Thailand’s prime minister decided that there was a better way for handling those pesky questions from reporters.
At a press event promoting Children’s Day — yes, there’s a holiday in Thailand that encourages children to have fun … that’s an order — Prime Minister Prayuth Chan-ocha deployed a life-sized cardboard cutout of himself. He then turned to journalists and said:
“If you want to ask any questions on politics or conflict, ask this guy.”
Yes, life is better than fiction.
Still, I can see how the prime minister might sell this approach to the Thai public.
It definitely saves money on media training, which can run anywhere from US$5K to US$10K in Thailand depending on the trainer.
It also greatly reduces the number of questions asked at a press conference. Figuring six questions or so at the typical press conference with each question taking 30 seconds and the answers on averaging taking two minutes, that frees up an extra 15 minutes for the prime minister to redirect to the task at hand — governing.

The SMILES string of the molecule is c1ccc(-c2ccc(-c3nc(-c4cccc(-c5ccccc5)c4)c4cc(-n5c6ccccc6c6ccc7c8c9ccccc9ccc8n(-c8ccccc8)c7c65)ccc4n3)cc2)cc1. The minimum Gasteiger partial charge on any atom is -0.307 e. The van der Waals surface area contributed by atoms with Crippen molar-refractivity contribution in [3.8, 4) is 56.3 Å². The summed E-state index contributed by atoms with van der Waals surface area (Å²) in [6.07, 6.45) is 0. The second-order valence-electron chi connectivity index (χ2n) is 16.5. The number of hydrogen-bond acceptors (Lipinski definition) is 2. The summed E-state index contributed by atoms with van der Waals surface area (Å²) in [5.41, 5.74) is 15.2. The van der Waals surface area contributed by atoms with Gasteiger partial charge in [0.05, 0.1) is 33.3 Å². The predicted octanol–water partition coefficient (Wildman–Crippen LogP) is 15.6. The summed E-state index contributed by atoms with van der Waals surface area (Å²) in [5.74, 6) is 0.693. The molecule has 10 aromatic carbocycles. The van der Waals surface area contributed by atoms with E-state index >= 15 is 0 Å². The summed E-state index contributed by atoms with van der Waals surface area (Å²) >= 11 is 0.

Do The Math
Last, the cutout can be repurposed for Children’s Day, set up at a random playground where parents can photograph their kids with prime minister. The beauty of this approach is that the prime minister can be one with the people and not incur the typical expense associated with security when he wades into public. Thinking out loud, it also allows the prime minister to attend multiple playgrounds at the same time without increasing the demands on his time. As they say in the Guinness commercials, “Genius!”
OK, allow me to address the elephant in the room —
At this point I view this strategy as a PR outlier, but if a cardboard cutout of Sarah Huckabee Sanders shows up in the White House, we’ll know its gaining traction.